And yet, somehow, he still found himself coming up empty. So he decided to set out on a journey to find out what the point of life was – to find out what thing man needed to truly become fulfilled. I encourage you to read his findings for yourself because they truly are brilliantly thought-provoking, but the summary is this: no matter how much he obtained, no matter how much pleasure he found or how much wealth he amassed, the satisfaction he found in them was fleeting. The word he uses to describe them is ‘Hevel‘: transitory, vain – a whisp of smoke, very real, but also very temporary.
He found that too much wisdom brought trouble and that there was no ending to the writing of books (aka, everyone has an opinion).
He found that while it was wise and good to amass wealth, the rich and poor, the wise and foolish, both ended up in the same grave with nothing to show for it.
He found that building houses with beautiful things brought no lasting pleasure.
He found that no matter how ‘good’ you were and how much good you were doing, bad things happened anyway, and life was out of man’s control.
‘Hevel, Hevel – everything is Hevel!’ He cries.
But amidst his doom, gloom and despair narrative, Solomon places these nuggets of hope:
“The best you can do with your life is have a good time and get by the best you can. The way I see it, that’s it—divine fate. Whether we feast or fast, it’s up to God. God may give wisdom and knowledge and joy to his favorites, but sinners are assigned a life of hard labor and end up turning their wages over to God’s favorites. Nothing but smoke—and spitting into the wind.”
Ecclesiastes 2:24-26 MSG
“After looking at the way things are on this earth, here’s what I’ve decided is the best way to live: Take care of yourself, have a good time, and make the most of whatever job you have for as long as God gives you life. And that’s about it. That’s the human lot. Yes, we should make the most of what God gives, both the bounty and the capacity to enjoy it, accepting what’s given and delighting in the work. It’s God’s gift! God deals out joy in the present, the now. It’s useless to brood over how long we might live.”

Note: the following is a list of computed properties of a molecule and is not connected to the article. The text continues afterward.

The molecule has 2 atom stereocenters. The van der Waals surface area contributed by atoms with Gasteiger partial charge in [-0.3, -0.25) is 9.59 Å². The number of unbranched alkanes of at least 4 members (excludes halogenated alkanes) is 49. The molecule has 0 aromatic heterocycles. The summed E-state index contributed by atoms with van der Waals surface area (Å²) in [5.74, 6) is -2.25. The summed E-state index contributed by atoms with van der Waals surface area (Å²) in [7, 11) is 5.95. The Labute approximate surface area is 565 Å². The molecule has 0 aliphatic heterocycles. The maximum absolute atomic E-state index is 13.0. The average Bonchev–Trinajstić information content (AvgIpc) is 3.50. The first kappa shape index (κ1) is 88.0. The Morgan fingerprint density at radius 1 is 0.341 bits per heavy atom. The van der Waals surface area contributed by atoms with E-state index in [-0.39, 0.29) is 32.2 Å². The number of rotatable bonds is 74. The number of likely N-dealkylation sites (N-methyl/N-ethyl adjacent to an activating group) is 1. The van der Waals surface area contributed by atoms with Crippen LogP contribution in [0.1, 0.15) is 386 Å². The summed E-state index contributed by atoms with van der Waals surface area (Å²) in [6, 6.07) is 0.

Ecclesiastes 5:18-20 MSG
“Seize life! Eat bread with gusto, Drink wine with a robust heart. Oh yes—God takes pleasure in your pleasure! Dress festively every morning. Don’t skimp on colors and scarves. Relish life with the spouse you love Each and every day of your precarious life. Each day is God’s gift. It’s all you get in exchange For the hard work of staying alive. Make the most of each one! Whatever turns up, grab it and do it. And heartily! This is your last and only chance at it, For there’s neither work to do nor thoughts to think In the company of the dead, where you’re most certainly headed.”
Ecclesiastes 9:7-10 MSG
There is a recurring theme throughout the book of Ecclesiastes and it is this: These things we desire are not bad. Wisdom, wealth, experiences, enjoyment – they are all great and we should take advantage of them. But there is no point in striving to find meaning and purpose in life in them because there is none – everything is out of our control and only temporary. There is no point in trying to find true satisfaction in them because the way these things work is that we never have enough and always want more. Where we CAN find meaning and satisfaction, he concludes, is in acknowledging that anything good we have is a gift from God, and to find our pleasure and satisfaction in God’s goodness and not the gift. If we do this, we will spend less time acquiring more and more of stuff, and more time acquiring more and more of God, and end up actually being fulfilled.
A practical way of doing this is through gratitude. The next time you’re sitting on a boat in Hvar, thank God. When you’re hanging with friends, thank Him for their lives and bringing them into yours. When you’re popping a bottle, raise a glass to the real OG who invented the glorious grape, and to His son who had the bright idea of turning water into wine, thus endorsing the necessity of the occasional turn up. Next time you’re doing anything that brings you joy or takes your breath away, in the moment, while the smoke is still visible, practice the art of thankfulness – it will serve as a reminder to you of where your true identity and satisfaction lies, and please God that you understand that every wonderful thing you get to enjoy is not the sum total result of hard work or planning, but really just the goodness of our God manifest in the physical.